A Backward Glance (with apologies to Edith Wharton) and Looking Forward

A huge thank you to everyone who has taken part in the Transatlantic Literary Women Series this season! Speakers, blog writers, audience members, book club participants, team members past and present: thank you all! Looking back, as we plan our next season, it’s been a busy few months.

We started the new season in September with a first: a collaborative event in Edinburgh at the National Library of Scotland, with an afternoon on “Women and the Archives”. It may have been our first collaborative event with the brilliant NLS team, but we hope it won’t be the last! In a sold-out session, four speakers from both sides of the Atlantic considered the relationship between archives and literary reputations. What is the place of libraries (and other archives) in the recovery of “forgotten women writers”? What is the relationship between a writer’s archive and their literary status? We heard from Jenni Calder on the 1930s Scottish explorer and poet Isobel Wylie Hutchison, from Donna Campbell on Edith Wharton, from Imaobong Umoren on the politics of the archive of Jamaican poet and broadcaster Una Marson, and from A.N. Devers on the underrepresentation of women in the rare book trade, and why she started The Second Shelf, a rare book dealership specialising in works by female authors (@secondshelfbks).

Back in Glasgow, we were delighted to welcome Helen Hanson (University of Exeter) for her eagerly-awaited talk on Daphne du Maurier and Hollywood’s mid-century Adaptation Industry:


And later in the same month, we hosted US speaker Jennifer Haytock for her rich and timely talk, “Writing for France: American Women Writers and the Great War”:


In a collaboration with the Hook Centre for American Studies, we held a Protest and Activism Workshop, with four great ECRs speaking on womanist writers to radical quilters, on student activism, and on children’s books and educational activism. Thank you to Katja May, Kate Ballantyne, and Nick Batho.

Thank you too Katja for a great guest blog: https://transatlanticladies.wordpress.com/2018/10/22/guest-blog-stitching-everyday-resistance-feminist-politics-and-practices-of-needlework-katja-may/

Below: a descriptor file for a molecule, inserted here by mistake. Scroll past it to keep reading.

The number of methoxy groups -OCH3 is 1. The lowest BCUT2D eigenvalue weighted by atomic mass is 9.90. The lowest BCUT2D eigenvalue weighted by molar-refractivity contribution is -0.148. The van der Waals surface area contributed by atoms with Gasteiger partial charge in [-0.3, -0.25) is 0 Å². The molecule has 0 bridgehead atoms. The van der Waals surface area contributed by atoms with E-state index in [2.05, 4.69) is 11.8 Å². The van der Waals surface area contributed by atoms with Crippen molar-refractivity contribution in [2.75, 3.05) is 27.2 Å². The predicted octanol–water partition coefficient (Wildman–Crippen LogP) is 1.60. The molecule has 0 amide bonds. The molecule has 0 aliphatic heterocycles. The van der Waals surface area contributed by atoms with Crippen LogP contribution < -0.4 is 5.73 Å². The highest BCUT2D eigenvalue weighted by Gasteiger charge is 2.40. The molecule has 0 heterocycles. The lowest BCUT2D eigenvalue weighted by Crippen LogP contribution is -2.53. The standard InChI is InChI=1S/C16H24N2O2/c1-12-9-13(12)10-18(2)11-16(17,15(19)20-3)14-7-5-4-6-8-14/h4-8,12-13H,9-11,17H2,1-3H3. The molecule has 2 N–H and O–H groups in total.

And thank you to our TLW friend and supporter, Gyorgy “George” Toth, Director of Atlantic Studies at the University of Stirling, for a fascinating guest blog on Native American women’s transatlantic activism: https://transatlanticladies.wordpress.com/2018/11/14/guest-blog-native-american-womens-activism/

We’ve been trying to get the brilliant Janine Bradbury as a speaker since the TLW series started, and she definitely did not disappoint, with her talk on racial passing and its transatlantic contexts. There are serious Nella Larsen fans in TLW!


As there are serious Zelda Fitzgerald fans in the group! It was a pleasure to welcome Kate Macdonald, Director of the fabulous Handheld Press to talk about her work, including a much-needed new edition of Save Me the Waltz. https://transatlanticladies.wordpress.com/2018/12/06/what-zelda-fitzgerald-taught-me-about-ballet-and-other-publishing-excursions-the-publishing-of-zelda-fitzgerald-and-sylvia-townsend-warner-by-handheld-press-23rd-january/

We were delighted to welcome Helena Goodwyn from St Andrews who gave a brilliant talk on Margaret Harkness, W. T. Stead and the Transatlantic Social Gospel Network: https://transatlanticladies.wordpress.com/2019/01/31/helena-goodwyn-margaret-harkness-w-t-stead-and-the-transatlantic-social-gospel-network-515pm-wednesday-27th-february-room-202-4-university-gardens/